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The AustralianThis is a very big book on an enormous subject. For anybody who assumes imperial history is all about Britain, with some 19th-century European imitators on the side, it will be something of a shock. For Burbank and Cooper, imperial history is world history. The authors also make a point popular among academics who hate the idea of borders keeping the underprivileged out of rich nations, that empires can be confederations of different peoples united by an all-encompassing ideal. 'Sovereignty can be shared, layered and transformed,' they write. Whether or not you agree with the implications of this argument, the weeks it will take bedtime history buffs to get through this book will be time well spent.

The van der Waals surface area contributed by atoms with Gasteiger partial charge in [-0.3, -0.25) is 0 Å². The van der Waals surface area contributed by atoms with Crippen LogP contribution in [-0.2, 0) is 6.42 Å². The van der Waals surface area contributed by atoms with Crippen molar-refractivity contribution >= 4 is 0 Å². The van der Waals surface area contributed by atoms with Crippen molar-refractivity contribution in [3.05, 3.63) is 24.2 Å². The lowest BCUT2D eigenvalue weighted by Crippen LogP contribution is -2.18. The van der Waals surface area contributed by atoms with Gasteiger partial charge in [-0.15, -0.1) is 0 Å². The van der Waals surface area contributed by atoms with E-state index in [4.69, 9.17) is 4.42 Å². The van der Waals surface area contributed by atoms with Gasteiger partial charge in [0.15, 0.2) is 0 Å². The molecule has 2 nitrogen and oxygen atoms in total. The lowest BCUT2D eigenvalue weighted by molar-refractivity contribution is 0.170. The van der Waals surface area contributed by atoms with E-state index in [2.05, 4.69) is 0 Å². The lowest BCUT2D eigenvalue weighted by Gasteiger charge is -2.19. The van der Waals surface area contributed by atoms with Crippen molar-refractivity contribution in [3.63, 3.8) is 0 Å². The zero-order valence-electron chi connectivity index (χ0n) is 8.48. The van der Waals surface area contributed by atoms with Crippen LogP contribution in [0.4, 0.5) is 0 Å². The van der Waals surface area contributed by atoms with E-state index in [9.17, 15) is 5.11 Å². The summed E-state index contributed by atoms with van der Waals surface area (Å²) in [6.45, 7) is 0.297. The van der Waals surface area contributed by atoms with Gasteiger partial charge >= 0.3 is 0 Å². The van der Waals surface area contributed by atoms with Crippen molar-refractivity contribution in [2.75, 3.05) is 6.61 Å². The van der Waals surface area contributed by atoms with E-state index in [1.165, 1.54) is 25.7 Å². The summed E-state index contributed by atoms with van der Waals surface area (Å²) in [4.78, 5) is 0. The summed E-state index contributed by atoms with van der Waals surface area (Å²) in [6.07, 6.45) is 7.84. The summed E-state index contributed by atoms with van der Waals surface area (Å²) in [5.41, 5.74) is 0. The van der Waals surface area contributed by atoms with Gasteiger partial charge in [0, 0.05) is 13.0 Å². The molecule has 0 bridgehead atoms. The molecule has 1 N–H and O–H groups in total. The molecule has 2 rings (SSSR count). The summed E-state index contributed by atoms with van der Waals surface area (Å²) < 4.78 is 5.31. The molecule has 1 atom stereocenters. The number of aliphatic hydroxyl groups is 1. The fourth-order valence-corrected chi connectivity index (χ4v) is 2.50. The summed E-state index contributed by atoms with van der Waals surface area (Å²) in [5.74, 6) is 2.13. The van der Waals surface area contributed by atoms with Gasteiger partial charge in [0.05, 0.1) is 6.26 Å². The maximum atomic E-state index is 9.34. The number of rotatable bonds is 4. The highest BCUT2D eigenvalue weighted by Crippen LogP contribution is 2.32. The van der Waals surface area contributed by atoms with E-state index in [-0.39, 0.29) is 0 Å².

— Stephen Matchett